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The above differential equations will often reoccur in later analysis,
so they are very important.
Interestingly, these differential equations have a simple solution.
Taking the Snell wave to go through the origin at time zero,
an expression for the
arrival time of the Snell wave at any other location
is given by

| |
(12) |

| (13) |

The validity of equations (12) and (13)
is readily checked by
computing and ,then comparing with (10) and (11).
An arbitrary waveform *f*(*t*) may be carried by the Snell wave.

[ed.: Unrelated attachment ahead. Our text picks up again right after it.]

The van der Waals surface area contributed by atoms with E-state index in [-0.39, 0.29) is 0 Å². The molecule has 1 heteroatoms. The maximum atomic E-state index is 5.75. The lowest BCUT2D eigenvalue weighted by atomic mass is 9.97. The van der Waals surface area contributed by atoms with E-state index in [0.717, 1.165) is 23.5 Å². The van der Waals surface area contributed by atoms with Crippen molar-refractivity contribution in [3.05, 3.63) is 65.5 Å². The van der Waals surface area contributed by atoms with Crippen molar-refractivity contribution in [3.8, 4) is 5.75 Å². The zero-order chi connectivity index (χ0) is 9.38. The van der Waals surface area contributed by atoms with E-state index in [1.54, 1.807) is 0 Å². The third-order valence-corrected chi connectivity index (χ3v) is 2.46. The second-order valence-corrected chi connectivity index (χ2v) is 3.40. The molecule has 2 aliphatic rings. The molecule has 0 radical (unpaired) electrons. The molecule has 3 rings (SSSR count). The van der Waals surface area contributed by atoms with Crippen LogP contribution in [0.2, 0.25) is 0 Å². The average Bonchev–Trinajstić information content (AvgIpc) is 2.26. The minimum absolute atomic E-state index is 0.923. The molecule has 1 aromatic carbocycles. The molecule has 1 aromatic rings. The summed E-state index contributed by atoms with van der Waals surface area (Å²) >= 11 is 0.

Use (12) and (13) to *define* the time *t*_{0} for
a delayed wave *f*[*t*-*t*_{0} (*x*,*z*)] at the location (*x*,*z*).

| |
(14) |

Equation (14)
carries an arbitrary signal throughout the whole medium.
Interestingly, it does not agree with wave propagation theory
or real life because
equation (14) does not correctly account for amplitude
changes that result from
velocity changes and reflections.
Thus it is said that
Equation (14)
is ``kinematically'' correct but ``dynamically'' incorrect.
It happens that most industrial data processing only requires
things to be kinematically correct,
so this expression is a usable one.

** Next:** CURVED WAVEFRONTS
** Up:** DIPPING WAVES
** Previous:** Evanescent waves
Stanford Exploration Project

12/26/2000